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Vol 21 No 11 Nov/Dec 2016

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Making Foreigners: Immigration and Citizenship Law in America, 1600-2000


ISBN13: 9781107698512
Published: November 2015
Publisher: Cambridge University Press
Country of Publication: UK
Format: Paperback
Price: £19.99
Hardback edition , ISBN13 9781107030213



Despatched in 6 to 8 days.

This book reconceptualizes the history of US immigration and citizenship law from the colonial period to the beginning of the twenty-first century by joining the histories of immigrants to those of Native Americans, African Americans, women, Asian Americans, Latino/a Americans and the poor.

Parker argues that during the earliest stages of American history, being legally constructed as a foreigner, along with being subjected to restrictions on presence and movement, was not confined to those who sought to enter the country from the outside, but was also used against those on the inside. Insiders thus shared important legal disabilities with outsiders. It is only over the course of four centuries, with the spread of formal and substantive citizenship among the domestic population, a hardening distinction between citizen and alien, and the rise of a powerful centralized state, that the uniquely disabled legal subject we recognize today as the immigrant has emerged.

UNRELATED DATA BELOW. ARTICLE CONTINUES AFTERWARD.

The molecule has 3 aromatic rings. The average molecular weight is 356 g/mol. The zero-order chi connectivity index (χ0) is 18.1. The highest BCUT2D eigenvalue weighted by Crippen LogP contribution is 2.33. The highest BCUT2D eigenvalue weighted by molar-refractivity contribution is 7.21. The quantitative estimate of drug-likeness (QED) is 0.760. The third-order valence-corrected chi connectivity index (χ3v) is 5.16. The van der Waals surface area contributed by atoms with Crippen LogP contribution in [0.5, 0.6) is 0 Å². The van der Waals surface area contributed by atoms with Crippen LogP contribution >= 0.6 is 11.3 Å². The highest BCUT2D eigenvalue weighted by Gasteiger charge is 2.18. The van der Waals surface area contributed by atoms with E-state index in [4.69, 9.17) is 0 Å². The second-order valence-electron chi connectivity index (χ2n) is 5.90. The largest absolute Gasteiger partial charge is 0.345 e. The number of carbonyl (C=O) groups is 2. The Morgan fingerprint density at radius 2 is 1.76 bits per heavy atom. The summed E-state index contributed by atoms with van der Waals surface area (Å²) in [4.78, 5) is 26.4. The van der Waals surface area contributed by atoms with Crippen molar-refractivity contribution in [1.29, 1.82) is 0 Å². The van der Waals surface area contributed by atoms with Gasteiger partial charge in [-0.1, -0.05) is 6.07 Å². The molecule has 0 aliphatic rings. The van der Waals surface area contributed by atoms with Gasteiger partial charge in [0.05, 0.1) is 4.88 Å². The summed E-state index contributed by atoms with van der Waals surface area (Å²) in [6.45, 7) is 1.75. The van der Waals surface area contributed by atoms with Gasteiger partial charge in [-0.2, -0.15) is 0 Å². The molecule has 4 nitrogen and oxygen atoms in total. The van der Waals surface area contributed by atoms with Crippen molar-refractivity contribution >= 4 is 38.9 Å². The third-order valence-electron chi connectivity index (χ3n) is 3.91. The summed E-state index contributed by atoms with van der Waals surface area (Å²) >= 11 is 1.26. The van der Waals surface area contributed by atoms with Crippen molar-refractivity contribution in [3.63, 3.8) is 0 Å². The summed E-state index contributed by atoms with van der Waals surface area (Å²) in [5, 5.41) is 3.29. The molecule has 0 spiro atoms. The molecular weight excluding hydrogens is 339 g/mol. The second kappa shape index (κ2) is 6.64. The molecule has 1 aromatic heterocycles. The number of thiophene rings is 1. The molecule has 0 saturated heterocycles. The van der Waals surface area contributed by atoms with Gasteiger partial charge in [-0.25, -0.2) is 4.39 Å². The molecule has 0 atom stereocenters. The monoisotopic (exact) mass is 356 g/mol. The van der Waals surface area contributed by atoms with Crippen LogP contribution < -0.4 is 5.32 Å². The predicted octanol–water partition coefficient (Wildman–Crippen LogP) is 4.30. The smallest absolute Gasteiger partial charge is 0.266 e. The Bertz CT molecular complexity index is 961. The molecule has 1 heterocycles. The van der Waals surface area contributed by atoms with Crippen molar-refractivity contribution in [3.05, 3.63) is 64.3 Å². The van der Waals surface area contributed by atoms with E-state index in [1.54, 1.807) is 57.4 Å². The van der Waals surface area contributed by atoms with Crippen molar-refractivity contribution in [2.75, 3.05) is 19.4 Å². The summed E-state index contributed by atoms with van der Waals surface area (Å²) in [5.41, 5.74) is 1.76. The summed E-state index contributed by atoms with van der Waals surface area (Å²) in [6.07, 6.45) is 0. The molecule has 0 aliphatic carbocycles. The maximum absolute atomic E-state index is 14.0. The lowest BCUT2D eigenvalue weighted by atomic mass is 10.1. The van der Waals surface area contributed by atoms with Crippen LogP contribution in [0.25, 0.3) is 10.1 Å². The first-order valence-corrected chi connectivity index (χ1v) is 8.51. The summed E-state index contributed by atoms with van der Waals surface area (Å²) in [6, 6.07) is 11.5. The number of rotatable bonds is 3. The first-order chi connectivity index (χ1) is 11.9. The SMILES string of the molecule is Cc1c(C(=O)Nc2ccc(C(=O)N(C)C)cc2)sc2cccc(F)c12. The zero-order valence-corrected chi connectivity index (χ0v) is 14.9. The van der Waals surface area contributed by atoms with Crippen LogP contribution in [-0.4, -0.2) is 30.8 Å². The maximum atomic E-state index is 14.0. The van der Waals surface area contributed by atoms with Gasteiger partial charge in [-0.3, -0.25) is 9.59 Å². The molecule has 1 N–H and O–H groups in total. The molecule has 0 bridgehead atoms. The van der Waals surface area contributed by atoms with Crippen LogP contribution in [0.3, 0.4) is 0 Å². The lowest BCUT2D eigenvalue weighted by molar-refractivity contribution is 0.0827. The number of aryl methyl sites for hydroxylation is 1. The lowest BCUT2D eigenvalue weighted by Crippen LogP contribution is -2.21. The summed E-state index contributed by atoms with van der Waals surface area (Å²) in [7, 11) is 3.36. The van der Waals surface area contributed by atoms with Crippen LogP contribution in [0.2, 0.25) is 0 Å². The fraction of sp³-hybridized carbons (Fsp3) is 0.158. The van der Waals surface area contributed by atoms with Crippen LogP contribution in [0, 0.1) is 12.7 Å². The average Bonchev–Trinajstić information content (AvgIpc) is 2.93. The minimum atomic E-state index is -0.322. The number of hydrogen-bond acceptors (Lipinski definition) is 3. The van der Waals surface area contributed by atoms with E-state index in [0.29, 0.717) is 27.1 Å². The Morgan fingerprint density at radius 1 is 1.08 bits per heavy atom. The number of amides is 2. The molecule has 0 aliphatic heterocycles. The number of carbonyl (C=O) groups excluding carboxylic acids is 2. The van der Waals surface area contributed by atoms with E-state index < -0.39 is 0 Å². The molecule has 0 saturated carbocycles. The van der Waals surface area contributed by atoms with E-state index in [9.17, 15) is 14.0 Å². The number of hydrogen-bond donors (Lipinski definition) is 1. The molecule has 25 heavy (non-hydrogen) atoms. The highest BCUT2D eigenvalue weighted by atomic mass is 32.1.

Subjects:
Legal History, Other Jurisdictions , USA
Contents:
1. Introduction
2. Foreigners and borders in British North America
3. Logics of revolution
4. Blacks, Indians, and other aliens in antebellum America
5. The rise of the federal immigration order
6. Closing the gates in the early twentieth century
7. A rights revolution?
8. Conclusion and coda.